Anyway, the past couple of weekends have brought some truly great bitchmemes about Quora. Last weekend, it was Vivek Wadhwa who kicked things off on this very blog with his post, Why I Don’t Buy The Quora Hype. That post led to a firestorm of reactions (both positive and negative) in both the comments section and on Twitter. In fact, at one point after the post went up last weekend, I swear my entire tweet feed was devoted to it.

And, of course, there was a huge thread on Quora about it.

And then came the blog posts in reaction to it. Thoughts on personal blogs also quickly jumped over to TechCrunch. God I love bitchmemes.

But this weekend kicked things up another notch. And naturally, it was Robert Scoble who was the catalyst. Scoble wrote a post today entitled, Why I was wrong about Quora as a blogging service … If you haven’t read it yet, you should, if only to get context for Dan Kaplan’s hilarious rebuttal.

Whereas Wadhwa brought up a number of good points in his post, Scoble just seems to be venting by arguing against his own initial argument. If you don’t want to read it, basically, it boils down to: it’s annoying that a moderator buried the answer I took a lot of time crafting.

On one hand, that’s humorous. On the other, it’s also really the heart of the problem here.

Quora is not a blogging platform. Initially, I agreed with some of Scoble’s original thoughts on the matter. But I apparently misinterpreted them to mean that he felt Quora was a part of the next progression of the overall blogging ecosystem. I still think it is. Quora is a great source of information like Twitter and Facebook and blogs themselves. But apparently, Scoble was actually just thinking that Quora was the actual future of blogging. As in, you would and should do it there.

That’s just silly.

To me, Quora is first and foremost about information. It’s about getting it out of peoples’ heads and into a centralized repository that, when mixed with certain social signals, becomes a blooming flower of knowledge. While I do think there is room for opinions on the service (and in many cases, that’s what is specifically being asked for), it’s not for users to go on and on in a highly personal and oddly promotional manner. Which is exactly what Scoble did in his down-voted posting in question (as Kaplan rightly calls out).

Doing that is fine — on your own blog. In fact, it’s perfect for that. But if you put that type of stuff on Quora and expect it to be treated as the most authoritative answer simply because a certain percentage of your 8,000 followers will vote it up, you’re missing the point of Quora. It’s more about the information and less about the person providing the information. That’s simply one of the signals (albeit the most important initial one) to know if the information is any good or not.

Should Scoble’s answer have been hidden? Probably not. And it actually doesn’t look like it is anymore. But because he has so many followers voting up his answer, it does overshadows the others in the thread, which are also good and much more to the point. Perhaps hiding Scoble’s was the way the moderator(s) thought would best ensure that other answers could be seen. Who knows. And really, who cares? Well, besides Scoble, of course.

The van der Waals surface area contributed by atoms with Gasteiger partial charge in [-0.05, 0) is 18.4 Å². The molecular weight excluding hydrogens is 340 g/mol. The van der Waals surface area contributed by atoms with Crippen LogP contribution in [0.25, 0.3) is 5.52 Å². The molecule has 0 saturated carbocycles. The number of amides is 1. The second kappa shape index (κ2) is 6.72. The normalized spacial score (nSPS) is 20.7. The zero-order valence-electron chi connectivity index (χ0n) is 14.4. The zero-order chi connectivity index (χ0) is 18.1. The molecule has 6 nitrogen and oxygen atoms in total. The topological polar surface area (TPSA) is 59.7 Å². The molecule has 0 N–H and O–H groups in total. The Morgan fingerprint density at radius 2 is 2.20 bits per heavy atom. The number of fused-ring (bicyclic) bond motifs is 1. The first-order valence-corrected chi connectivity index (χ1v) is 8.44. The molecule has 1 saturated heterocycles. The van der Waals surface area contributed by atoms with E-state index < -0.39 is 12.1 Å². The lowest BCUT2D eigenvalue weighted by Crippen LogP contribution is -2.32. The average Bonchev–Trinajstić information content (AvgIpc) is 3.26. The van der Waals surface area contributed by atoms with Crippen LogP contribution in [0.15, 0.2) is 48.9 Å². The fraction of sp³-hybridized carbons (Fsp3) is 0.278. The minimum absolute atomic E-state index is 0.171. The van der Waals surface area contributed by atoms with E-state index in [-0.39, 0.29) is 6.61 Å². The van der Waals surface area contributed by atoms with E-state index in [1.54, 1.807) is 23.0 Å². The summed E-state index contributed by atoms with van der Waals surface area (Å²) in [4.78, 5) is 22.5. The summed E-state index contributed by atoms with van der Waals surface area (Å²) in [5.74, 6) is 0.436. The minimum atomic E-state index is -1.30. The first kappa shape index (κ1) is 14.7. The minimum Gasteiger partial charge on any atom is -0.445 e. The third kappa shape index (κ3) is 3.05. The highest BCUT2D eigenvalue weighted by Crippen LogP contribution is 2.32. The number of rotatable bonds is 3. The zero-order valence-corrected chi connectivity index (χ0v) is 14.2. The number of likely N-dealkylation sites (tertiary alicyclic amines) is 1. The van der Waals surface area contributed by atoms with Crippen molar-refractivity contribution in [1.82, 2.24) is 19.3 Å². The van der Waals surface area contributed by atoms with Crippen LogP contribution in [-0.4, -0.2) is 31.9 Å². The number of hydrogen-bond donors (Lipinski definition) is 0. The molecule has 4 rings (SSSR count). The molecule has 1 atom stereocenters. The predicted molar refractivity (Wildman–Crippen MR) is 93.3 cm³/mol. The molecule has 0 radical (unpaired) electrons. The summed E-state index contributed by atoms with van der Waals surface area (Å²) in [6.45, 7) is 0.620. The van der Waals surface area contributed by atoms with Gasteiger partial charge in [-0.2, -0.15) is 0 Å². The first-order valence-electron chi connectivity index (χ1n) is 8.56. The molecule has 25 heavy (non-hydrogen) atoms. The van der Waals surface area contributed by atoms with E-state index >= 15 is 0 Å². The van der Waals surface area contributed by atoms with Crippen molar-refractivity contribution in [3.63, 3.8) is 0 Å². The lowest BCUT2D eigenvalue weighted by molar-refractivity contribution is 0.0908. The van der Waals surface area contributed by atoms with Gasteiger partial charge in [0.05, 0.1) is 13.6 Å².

Again, Quora is not a blogging platform. And it never was. To get angry when you disprove your own misinterpretation is just weird.

The real key here is that everyone can’t stop talking about Quora — no matter the reason. And at a very fundamental level, that means something. Something important. Something that other services that have caught on have shared.

On a much less fundmental level, it means a shitload of press. And press about Quora press. And now even press about press about Quora press. Despite what you’ll read in the comments below (if you dare go down there), it’s the kind of press you can’t buy. It’s the kind that comes about naturally because people are interested in your site. Both people who want to write about it, and people who want to read about it. That is, when they’re not busy using it.

[image: Walt Disney Pictures]



January 31st 2011 Uncategorized

Vale Wayne McCarthy – the archetypal Mad Man

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WAYNE-McCARTHY-web.jpgOne of Australia’s best known and loved admen, Wayne McCarthy, the co-founder of McCarthy, Watson and Spencer has died in Sydney, aged 70.

McCarthy, who started the agency with no clients in 1979, saw it rise to become one of Australia’s largest independent shops before merging with Omon in the late 90s and then selling to Clemenger BBDO. 
 
In an e-mail to friends, his family said: ‘Wayne had Progressive Supranuclear Palsy (PSP) and it was progressing steadily. Yesterday Wayne took his own life, in his own way, at a time and place of his choosing.”
An ex-copywriter, McCarthy was a suit unafraid to do a stick figure
layout, take a photograph or write the odd headline when no-one was
looking. For all that, the creative department found him charming and
impossible to rebuff.
 
Doug Watson, Patsy Peacock and Hugh Spencer, partners in McWasp
remembered him as the archetypal Mad Man. “Always energetic, never
afraid, always optimistic and capable of producing charts that made even
the scariest idea seem logical. He was also the loveliest bloke.”
 
His exit was precisely planned, a brave act that considered the feelings of all those closest to him.
 
He will be missed.


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January 31st 2011 Uncategorized